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Discussion Starter · #1 ·
I noticed there is a seller on ebay with something like 20+ complete BMW i3 battery packs, 22 kWh, circa 2014-2017. Has anyone tried to use cells from the i3? If I remember right, in the i3 they are liquid cooled. I don't think I could pull off liquid cooling of batteries in my conversion project. If anyone has tried using them, I would really like to hear what your experience has been. Thanks
 

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I will be using them but I won't be using liquid cooling, my Mini will be an occasional car without DC charging though.
I would say have a good look at where you can put them as they are quite bulky, approx 310x410x150mm


Sent from my moto g(8) power lite using Tapatalk
 

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I will be using them but I won't be using liquid cooling, my Mini will be an occasional car without DC charging though.
I would say have a good look at where you can put them as they are quite bulky, approx 310x410x150mm


Sent from my moto g(8) power lite using Tapatalk
I am using 2 modules in a sidecar motorcycle. 48v x 2 =96 volts no bms (I am a believer in bms) and no cooling.
I have not noted any elevated temperatures at all. I believe the newer higher amp modules the 90ah and 120ah versions need more aggressive cooling.
 

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Discussion Starter · #4 ·
I will be using them but I won't be using liquid cooling, my Mini will be an occasional car without DC charging though.
I would say have a good look at where you can put them as they are quite bulky, approx 310x410x150mm


Sent from my moto g(8) power lite using Tapatalk
I've pretty much decided to go with used Tesla Model S batteries. I won't ever require fast charging or ever expect "insane" mode driving.
 

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Discussion Starter · #6 ·
I spoke with EV West. Their opinion was, that in my application, liquid cooling would not be necessary. Do you have direct experience with Tesla S batteries powering a '96 Miata or other 2000 Lb vehicle using a Netgain Hyper9 96V drive system? EV West sells this kit for VW bug and Ghia, all air cooled batteries. I guess they would have many unhappy customers if this configuration overheated the batteries. So, as you say, "my wallet" but EV west provides a one year guarantee on the batteries.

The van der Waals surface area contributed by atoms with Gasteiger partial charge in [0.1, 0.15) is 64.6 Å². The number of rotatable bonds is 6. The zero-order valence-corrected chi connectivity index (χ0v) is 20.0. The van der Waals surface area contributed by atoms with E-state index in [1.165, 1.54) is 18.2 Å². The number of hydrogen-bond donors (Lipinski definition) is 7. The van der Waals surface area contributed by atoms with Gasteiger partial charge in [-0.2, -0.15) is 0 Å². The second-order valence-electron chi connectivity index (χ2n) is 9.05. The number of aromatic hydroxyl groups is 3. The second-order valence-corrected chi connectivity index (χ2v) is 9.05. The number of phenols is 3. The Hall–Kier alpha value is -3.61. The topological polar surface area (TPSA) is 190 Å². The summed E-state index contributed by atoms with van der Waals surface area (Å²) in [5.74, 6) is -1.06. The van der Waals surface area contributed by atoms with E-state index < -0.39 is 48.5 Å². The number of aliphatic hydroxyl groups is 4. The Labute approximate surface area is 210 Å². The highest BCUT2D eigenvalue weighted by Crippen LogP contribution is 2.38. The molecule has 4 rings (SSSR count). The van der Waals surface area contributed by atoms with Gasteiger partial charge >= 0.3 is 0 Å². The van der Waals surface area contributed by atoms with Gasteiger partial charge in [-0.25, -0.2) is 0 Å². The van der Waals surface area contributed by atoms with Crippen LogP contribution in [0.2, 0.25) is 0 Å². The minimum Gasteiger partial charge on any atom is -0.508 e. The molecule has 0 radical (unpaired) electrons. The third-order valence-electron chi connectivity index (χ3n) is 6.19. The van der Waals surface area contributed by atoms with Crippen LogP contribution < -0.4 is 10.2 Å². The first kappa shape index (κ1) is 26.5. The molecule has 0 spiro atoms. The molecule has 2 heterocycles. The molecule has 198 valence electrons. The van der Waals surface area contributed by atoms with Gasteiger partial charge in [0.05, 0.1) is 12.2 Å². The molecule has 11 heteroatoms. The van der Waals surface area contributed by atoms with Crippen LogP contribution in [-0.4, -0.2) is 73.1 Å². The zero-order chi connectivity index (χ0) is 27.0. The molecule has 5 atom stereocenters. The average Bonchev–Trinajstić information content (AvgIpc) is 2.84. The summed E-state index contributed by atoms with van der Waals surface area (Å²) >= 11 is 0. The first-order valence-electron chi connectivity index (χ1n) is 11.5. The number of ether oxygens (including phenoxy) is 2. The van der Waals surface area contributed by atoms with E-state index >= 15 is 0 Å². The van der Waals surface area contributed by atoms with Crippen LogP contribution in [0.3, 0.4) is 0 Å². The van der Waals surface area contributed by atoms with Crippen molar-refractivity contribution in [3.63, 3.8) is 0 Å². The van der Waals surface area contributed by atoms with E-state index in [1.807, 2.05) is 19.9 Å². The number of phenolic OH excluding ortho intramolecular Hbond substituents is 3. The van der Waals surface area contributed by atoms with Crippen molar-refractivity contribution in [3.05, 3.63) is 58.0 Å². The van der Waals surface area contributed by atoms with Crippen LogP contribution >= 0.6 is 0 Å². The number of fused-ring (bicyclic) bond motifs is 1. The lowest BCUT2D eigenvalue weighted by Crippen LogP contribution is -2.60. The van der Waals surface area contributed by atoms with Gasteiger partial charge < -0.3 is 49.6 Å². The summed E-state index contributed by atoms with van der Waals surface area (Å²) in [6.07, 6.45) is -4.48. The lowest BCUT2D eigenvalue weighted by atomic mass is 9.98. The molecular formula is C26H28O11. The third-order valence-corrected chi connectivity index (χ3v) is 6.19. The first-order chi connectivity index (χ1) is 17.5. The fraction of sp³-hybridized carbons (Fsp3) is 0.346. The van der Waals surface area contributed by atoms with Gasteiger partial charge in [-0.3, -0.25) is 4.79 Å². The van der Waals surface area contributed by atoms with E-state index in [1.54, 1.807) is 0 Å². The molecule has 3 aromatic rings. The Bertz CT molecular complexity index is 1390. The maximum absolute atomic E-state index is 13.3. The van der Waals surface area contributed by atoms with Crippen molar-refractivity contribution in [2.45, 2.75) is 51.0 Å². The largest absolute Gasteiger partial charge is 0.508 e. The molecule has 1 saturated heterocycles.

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My builds will have batteries that last at least ten years. Like heck I'm going to abuse them for a year and toss them after shelling out $16 grand. The cost of a pump and radiator is three hundred bucks, assuming a benign climate.

The wider the temperature swing of the cells, the shorter the life. Tesla Model S from 2012 are still on the road with minimal degradation.

Like I said, it's your wallet. EV West build customers have bags o money, many of the cars are for show and Sunday drivers, and the operating environment for most of their builds is in SoCal. Pretty steady year round temperatures.

One year on a battery is a build, not design, defect warranty. Do what you want, but if you're chucking batteries often, seems penny foolish to do so with an expensive one. You can even arc weld with uncooled Tesla modules if you want.

A 96V system will run high current all the time, unlike a 400V one. You're running 500A down the highway while the 400V people are running 125A.

2C continuous discharge rate air cooled vs 0.5C continuous liquid cooled. No brainer which battery will get toasted first.
 

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Discussion Starter · #8 ·
Well, Remy, all I can say is I'll have to monitor the battery temperatures carefully, and if liquid cooling is required, then it's a modification I'll have to make. I only intend to have a 20 to 25 KWh battery, split into 3 locations, maybe forced air cooling will be enough. You do tend to exaggerate. 500A and 96 volt is 48 kW. Only gonna happen on the occasional hill at 60 MPH.
 
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